Retrieved by Pat Darnell | Nov 18, 2012 | Bryan TX
According to the National Association of Homebuilders, although home sales were down in recent years, this niche product "multigenerational" appears to be solid and growing.
What has happened in the housing market is that it has become impossible to sell a house while buying a house. In the past a seller could make the switch within a reasonable time. The federal government yelled FRAUD, and made everyone suspect to fraudulent practices. Loan underwriters barricaded themselves in a reactionary system of checking a buyer's closing papers over and over and over into oblivion. The switch from old house to new house has taken a turn for the worse. A buyer might end up waiting a full year for his financing to go through. That means paying two mortgages while waiting.
Families today might opt to add wings to their casa's, wings and "L's" and mother-in-law additions, on property already paid for. Sounds like an old idea when children got married and the mother and father would build a house adjacent to the old farmhouse. In other words the children stayed close to the farm.
In the last century,with post-modern building came the idea of single family dwellings and efficiency's. You choose a parcel of land with a dwelling on it. That dwelling is usually designed to be the least for the most, or smallish rooms overall, with great rooms instead of living rooms or dining rooms.
Today, in the 21st century, formal living has given way to ubiquitous spaces. And work a day has been chopped into work a shift, while shopping has become bulk shopping, and storage for that is nil in post-modern dwellings. There is a shortage of storage space and closets in modern efficient home design.
As the article says: "... Though it was not financial woes that initially drove Bruno and her family to move in with her parents ... they had "temporarily" moved in after the housing collapse made it impossible to sell and buy simultaneously ... "
Multigenerational Homes: Real Estate's Next Big Thing as More Families Share a Space | AOL Real Estate: "Being roommates with your parents after age 21 sounds like a nightmare for most, but Jessica Bruno wouldn't have it any other way. Bruno, a 40-year-old mom, wife and DIY blogger, lives with her 62-year-old parents, Connie and Fred, in their Sutton, Mass., home. Oh, and there's Bruno's husband, Tony, and their 6-year-old son, Tony Jr. Think that's a lot of people under one roof? There's more. Bruno's grandparents, Grace, 80, and Fred, 82, live in the house, too. That's seven people from four generations living together in one home. Actually, make that nine: Bruno's two stepdaughters, 12-year-old twins Alexia and Gabriella -- Tony's kids from another marriage -- stay with them on weekends." (Krisanne Alcantara. Nov 16, 2012. HERE) ... "
'via Blog this'
" ... Though factors such as high unemployment, a battered economy and the recent housing crisis have pushed more people into multigenerational living, studies show that it's a trend that's circled back from a similar era. History Repeating Itself Just prior to World War II, a quarter of Americans lived with extended family, as the U.S. struggled through the Great Depression. But by 1980 the number of such households was slashed by half -- down to 12 percent from 25 percent in 1940. But that number has risen again -- spiking as the Great Recession hit in 2008, experts say. The Pew Research Center now estimates that 16 percent of Americans live in multigenerational households. ..."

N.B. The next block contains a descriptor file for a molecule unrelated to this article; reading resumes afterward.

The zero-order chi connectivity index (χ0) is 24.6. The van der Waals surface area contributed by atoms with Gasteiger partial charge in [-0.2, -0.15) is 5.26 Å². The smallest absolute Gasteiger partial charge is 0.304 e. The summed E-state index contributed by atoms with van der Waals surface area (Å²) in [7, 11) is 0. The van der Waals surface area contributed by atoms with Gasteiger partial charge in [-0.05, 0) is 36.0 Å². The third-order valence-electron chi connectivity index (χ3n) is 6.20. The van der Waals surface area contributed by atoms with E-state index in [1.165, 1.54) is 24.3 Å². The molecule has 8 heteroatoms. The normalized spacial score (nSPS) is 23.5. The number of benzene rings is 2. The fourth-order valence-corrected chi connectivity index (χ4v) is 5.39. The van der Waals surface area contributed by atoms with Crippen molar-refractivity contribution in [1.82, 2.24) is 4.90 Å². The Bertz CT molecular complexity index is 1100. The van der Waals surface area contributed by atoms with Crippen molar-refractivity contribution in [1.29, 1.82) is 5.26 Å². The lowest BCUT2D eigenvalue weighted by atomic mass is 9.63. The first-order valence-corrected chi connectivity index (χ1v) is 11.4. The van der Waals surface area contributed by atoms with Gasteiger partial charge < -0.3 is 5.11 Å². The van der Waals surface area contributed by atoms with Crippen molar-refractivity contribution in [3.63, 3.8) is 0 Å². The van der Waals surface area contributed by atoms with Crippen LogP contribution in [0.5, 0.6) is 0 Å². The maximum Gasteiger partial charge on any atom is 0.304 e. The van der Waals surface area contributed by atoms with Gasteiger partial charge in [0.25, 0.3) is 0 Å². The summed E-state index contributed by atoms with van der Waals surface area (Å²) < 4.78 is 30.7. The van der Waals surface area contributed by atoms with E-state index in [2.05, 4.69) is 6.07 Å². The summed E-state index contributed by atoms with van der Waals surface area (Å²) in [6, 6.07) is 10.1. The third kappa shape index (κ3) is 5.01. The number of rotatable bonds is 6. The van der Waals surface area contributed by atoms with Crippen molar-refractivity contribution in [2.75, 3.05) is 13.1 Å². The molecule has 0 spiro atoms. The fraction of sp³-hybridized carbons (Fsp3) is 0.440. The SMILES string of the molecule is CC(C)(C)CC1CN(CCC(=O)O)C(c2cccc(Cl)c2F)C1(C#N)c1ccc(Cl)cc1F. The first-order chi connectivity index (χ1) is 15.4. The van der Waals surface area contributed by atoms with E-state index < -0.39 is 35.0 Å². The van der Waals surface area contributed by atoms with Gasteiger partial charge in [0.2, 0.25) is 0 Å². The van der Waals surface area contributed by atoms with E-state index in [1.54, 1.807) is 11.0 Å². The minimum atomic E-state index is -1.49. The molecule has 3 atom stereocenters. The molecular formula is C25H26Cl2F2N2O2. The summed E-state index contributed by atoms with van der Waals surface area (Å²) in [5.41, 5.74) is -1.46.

" ...However, that may have economic benefits. Pew reports that the poverty rate among those who live in multigenerational homes is significantly lower than those who don't live with other adults other than a spouse or partner. Additionally, multigenerational households have much higher median incomes than other "average" households ($48,542 vs. $41,115 in 2009). ... "
According to homebuilder Tusino, who owns New England's largest housing developer, the rise in multigenerational households over the past few years has changed the landscape of modern home construction. The GBI-Avis CEO said that many families are now looking to either build a multigenerational-friendly home from scratch -- more informally known as the "in-law" setup, with separate entrances, custom floors and sections that feature senior-friendly kitchenettes, bathrooms and amenities -- or retrofit their existing structure with a modular room to accommodate extended family." ... But will these multigenerational living arrangements stick, or is this just another retro fad? According to Pew, if the demographic forces of immigration and delayed marriage continue, along with economic forces such as unemployment and a depressed housing market, we should certainly expect to see more and more families come together under one roof to rally resources and provide each other emotional support. ... ? ..."
It looks like designers will be putting the extra rooms into conforming formats that don't deviate from neighborhood regulations for housing. Same old facades, modified interiors. Two problems stand out immediately. One, where are the extra automobiles going to be parked, and two, there will be a need for a large storage pantry, for bulk grocery buying.
MooPig suggests that this is a retro-fad that is following the stark realization that we cannot afford two mortgage payments, and if we could, we would have built for multigenerational possibility in the first place.
We would have bought more acreage to begin with, then we would have put a larger shack on it, with plenty of "Guest Rooms."
So we look for the middle weird floor plan and here is 'Balls and All' ...